Bridging towards allogeneic stem-cell transplant with the early use of novel therapies in the relapsed/refractory acute lymphoblastic leukemia setting


Prof. Tse, Wai-Choi Eric

Clinical Professor,
Department of Medicine,
Li Ka Shing Faculty of Medicine,
The University of Hong Kong

Complete remission (CR) is a prerequisite to allogenic stem-cell transplant (allo-SCT) which remains to be the only curative option in adult with relapsed/refractory acute lymphoblastic leukemia (R/R ALL).1 However, conventional cytotoxic chemotherapies can only achieve CR in 40-50% of adult ALL patients which subsequently reduce the number of patients eligible for allo-SCT.2 In a recent interview with Omnihealth Practice, Professor Tse, Wai-Choi Eric, Clinical Professor at the Department of Medicine, Li Ka Shing Faculty of Medicine, the University of Hong Kong, shared a patient case where novel therapies can help achieve CR and recommended the earlier use of novel therapies to bridge towards allo-SCT.


ALL is an aggressive and highly fatal malignancy that occurs predominantly in children and adults around the age of 50-years old. 3 Where the conventional cytotoxic chemotherapies can achieve a 90% and 60% cure rate in children and adolescents with newly diagnosed ALL, respectively, 40-50% of adult ALL patients will experience disease relapse.2 Other than adult ALL patients, those diagnosed with Philadelphia chromosome (Ph)- positive ALL are also known to have poorer prognosis.4 For these patients, the incorporation of imatinib, a tyrosine kinase inhibitor (TKI), into standard chemotherapies can significantly improve the CR rate to 92% versus 82% with chemotherapy alone (p=0.004).4 However, Ph-positive patients treated with imatinib plus chemotherapy only have a 50% 4-year relapse-free survival rate and would eventually require allo-SCT, the only curative option for adult R/R ALL.1

In the local public hospital setting, R/R ALL patients are typically treated with coventional chemotherapy as bridging therapy to transplant if a suitable donor is available and that the patient is fit for transplant. However, conventional cytotoxic chemotherapies in the R/R ALL setting are associated with poor CR rates of only 40% in first salvage that deteriorates to 21% after the second salvage and 11% of third or greater salvage.1 From clinical experience, older patients typically cannot tolerate intense chemotherapy which results in an even higher relapse rate of 70-80%. Although more Ph-positive ALL patients can achieve allo-SCT (46% vs. 31%) and event-free survival (HR=0.64; 95% CI: 0.44-0.93; p=0.02) with the addition of imatinib, treatment options remain limited in the R/R setting to achieve CR for allo-SCT initiation and necessitates the development of novel therapies for outcome improvement.4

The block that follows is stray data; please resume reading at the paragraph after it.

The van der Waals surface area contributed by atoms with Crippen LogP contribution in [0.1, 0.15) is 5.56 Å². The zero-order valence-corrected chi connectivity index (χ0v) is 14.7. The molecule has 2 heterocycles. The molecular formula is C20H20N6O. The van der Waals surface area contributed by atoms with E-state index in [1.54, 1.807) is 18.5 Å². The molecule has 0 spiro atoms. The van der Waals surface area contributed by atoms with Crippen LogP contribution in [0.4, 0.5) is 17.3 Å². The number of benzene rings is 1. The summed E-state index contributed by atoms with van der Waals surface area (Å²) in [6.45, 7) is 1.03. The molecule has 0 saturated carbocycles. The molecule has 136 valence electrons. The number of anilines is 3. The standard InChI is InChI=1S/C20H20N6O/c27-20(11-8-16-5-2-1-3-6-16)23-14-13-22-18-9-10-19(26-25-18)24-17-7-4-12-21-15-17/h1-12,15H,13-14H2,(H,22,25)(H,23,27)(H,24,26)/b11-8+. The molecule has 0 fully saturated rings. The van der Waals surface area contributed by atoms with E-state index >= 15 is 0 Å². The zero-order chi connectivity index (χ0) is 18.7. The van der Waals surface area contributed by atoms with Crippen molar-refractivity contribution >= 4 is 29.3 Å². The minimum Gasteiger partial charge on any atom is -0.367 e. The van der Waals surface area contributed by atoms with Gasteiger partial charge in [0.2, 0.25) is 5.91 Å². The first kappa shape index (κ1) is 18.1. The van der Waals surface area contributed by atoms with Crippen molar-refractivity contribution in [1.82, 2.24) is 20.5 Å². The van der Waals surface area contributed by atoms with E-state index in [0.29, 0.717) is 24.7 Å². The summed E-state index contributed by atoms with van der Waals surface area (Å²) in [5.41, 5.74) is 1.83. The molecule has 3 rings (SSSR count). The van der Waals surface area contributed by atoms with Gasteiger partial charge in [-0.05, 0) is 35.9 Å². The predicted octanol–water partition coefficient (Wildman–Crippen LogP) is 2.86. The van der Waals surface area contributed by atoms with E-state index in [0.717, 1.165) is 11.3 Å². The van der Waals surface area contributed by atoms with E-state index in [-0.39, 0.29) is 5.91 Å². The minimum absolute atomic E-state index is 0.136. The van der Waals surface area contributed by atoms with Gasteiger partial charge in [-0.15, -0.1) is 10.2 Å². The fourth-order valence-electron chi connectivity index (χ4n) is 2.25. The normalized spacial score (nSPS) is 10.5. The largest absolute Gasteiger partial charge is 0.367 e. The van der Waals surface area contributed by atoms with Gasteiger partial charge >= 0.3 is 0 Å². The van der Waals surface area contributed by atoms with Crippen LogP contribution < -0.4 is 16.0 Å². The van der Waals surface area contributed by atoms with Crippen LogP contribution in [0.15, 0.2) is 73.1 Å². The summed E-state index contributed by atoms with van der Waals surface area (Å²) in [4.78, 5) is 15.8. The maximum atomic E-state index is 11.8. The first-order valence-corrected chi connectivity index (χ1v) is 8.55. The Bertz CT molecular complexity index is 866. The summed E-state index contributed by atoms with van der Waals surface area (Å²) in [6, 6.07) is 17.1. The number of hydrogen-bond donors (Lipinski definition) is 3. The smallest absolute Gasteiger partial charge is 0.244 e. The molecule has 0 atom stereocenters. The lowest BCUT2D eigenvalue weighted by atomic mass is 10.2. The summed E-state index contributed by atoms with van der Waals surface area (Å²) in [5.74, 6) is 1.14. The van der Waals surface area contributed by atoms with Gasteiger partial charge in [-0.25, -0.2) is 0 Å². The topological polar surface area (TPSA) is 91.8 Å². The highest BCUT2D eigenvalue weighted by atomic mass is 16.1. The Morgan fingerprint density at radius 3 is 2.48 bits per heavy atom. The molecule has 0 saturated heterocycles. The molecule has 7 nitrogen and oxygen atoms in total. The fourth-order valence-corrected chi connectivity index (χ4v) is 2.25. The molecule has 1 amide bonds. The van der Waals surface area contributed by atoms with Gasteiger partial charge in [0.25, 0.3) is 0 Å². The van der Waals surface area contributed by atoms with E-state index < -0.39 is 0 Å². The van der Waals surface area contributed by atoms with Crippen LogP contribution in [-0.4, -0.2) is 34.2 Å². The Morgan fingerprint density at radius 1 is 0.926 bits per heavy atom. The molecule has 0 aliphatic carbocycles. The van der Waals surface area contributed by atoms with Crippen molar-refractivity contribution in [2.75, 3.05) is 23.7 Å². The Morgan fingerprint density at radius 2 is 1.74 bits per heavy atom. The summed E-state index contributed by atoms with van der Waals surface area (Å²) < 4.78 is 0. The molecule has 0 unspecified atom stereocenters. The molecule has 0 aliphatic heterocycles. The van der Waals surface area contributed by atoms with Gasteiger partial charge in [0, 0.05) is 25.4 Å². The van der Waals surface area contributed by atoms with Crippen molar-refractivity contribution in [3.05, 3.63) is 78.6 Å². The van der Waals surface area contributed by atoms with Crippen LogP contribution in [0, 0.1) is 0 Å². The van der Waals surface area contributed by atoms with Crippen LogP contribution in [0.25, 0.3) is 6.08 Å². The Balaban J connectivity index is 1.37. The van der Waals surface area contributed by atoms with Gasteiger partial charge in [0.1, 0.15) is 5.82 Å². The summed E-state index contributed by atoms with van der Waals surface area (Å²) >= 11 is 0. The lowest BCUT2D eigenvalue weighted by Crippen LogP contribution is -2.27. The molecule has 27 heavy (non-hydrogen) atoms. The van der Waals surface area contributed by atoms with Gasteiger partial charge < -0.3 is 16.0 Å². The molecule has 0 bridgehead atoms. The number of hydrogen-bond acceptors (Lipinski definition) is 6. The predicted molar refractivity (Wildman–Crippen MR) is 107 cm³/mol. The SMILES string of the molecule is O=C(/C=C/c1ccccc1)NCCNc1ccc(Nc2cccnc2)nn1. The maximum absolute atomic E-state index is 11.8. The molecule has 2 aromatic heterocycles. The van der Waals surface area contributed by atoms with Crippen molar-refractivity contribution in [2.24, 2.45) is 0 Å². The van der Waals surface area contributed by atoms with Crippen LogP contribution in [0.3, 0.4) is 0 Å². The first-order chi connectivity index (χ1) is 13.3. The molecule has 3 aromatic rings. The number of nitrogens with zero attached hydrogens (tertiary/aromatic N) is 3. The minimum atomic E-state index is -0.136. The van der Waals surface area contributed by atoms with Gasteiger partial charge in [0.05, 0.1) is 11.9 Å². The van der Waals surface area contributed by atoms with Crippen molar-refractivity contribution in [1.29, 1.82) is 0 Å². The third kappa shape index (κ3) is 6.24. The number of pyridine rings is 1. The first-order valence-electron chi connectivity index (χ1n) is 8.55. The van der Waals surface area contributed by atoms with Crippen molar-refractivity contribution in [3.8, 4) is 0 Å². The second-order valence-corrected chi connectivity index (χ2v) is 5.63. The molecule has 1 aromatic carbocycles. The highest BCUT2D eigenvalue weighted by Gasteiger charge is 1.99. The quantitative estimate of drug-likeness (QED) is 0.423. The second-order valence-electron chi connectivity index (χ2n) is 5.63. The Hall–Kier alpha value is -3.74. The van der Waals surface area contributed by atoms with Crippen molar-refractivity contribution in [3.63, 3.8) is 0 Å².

Available novel treatment options to help achieve allo-SCT in the R/R setting

To help achieve CR and enable allo-SCT, inotuzumab ozogamicin (InO), a humanized anti-CD22 monoclonal antibody conjugated to calicheamicin (a cytotoxic antibiotic agent), is one such novel therapy having this potential.5 In the phase 3 INO-VATE study (n=326), R/R ALL patients who received InO had significantly improved CR or CR with incomplete hematologic recovery (CRi; 73.8% vs. 30.9%; pone-sided<0.0001) and demonstrated a longer duration of remission (median=5.4 vs. 4.2 months; HR=0.62; 95% CI: 0.42-0.91; pone-sided=0.0071) when compared to standard intensive chemotherapy.5 Notably, 2.8 times more patients receiving InO achieved minimal residual disease (MRD) – negative with a threshold of 0.01% marrow blasts (78.4% vs. 28.1%; p<0.001), a key prognostic indicator for improved overall survival (OS) and progression-free survival (PFS) when paired with CR/CRi than MRD-positive patients.6,7